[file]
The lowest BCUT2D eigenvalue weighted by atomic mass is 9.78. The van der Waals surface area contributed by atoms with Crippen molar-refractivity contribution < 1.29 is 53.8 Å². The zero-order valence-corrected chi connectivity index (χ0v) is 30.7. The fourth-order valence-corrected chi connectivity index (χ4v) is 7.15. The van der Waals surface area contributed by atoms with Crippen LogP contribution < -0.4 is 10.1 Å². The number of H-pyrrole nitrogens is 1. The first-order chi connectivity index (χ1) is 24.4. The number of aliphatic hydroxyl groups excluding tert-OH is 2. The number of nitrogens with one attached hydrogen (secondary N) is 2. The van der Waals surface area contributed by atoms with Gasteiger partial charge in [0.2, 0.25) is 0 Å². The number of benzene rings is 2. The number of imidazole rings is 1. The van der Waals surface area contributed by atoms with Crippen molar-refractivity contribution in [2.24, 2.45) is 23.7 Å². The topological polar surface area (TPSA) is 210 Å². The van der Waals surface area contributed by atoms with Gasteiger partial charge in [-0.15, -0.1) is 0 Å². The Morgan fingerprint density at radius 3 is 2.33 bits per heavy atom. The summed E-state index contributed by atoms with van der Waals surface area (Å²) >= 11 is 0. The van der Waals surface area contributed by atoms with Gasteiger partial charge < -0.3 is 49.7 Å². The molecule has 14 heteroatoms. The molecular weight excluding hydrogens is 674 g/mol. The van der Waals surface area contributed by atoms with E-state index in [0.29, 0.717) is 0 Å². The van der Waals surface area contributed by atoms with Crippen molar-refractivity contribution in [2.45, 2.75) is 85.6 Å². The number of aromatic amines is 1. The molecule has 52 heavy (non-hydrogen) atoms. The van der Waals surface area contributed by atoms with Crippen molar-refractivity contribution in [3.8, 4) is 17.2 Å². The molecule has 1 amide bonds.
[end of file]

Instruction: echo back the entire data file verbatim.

The lowest BCUT2D eigenvalue weighted by atomic mass is 9.78. The van der Waals surface area contributed by atoms with Crippen molar-refractivity contribution < 1.29 is 53.8 Å². The zero-order valence-corrected chi connectivity index (χ0v) is 30.7. The fourth-order valence-corrected chi connectivity index (χ4v) is 7.15. The van der Waals surface area contributed by atoms with Crippen LogP contribution < -0.4 is 10.1 Å². The number of H-pyrrole nitrogens is 1. The first-order chi connectivity index (χ1) is 24.4. The number of aliphatic hydroxyl groups excluding tert-OH is 2. The number of nitrogens with one attached hydrogen (secondary N) is 2. The van der Waals surface area contributed by atoms with Gasteiger partial charge in [0.2, 0.25) is 0 Å². The number of benzene rings is 2. The number of imidazole rings is 1. The van der Waals surface area contributed by atoms with Crippen molar-refractivity contribution in [2.24, 2.45) is 23.7 Å². The topological polar surface area (TPSA) is 210 Å². The van der Waals surface area contributed by atoms with Gasteiger partial charge in [-0.15, -0.1) is 0 Å². The Morgan fingerprint density at radius 3 is 2.33 bits per heavy atom. The summed E-state index contributed by atoms with van der Waals surface area (Å²) >= 11 is 0. The van der Waals surface area contributed by atoms with Gasteiger partial charge < -0.3 is 49.7 Å². The molecule has 14 heteroatoms. The molecular weight excluding hydrogens is 674 g/mol. The van der Waals surface area contributed by atoms with E-state index in [0.29, 0.717) is 0 Å². The van der Waals surface area contributed by atoms with Crippen molar-refractivity contribution in [2.45, 2.75) is 85.6 Å². The number of aromatic amines is 1. The molecule has 52 heavy (non-hydrogen) atoms. The van der Waals surface area contributed by atoms with Crippen molar-refractivity contribution in [3.8, 4) is 17.2 Å². The molecule has 1 amide bonds.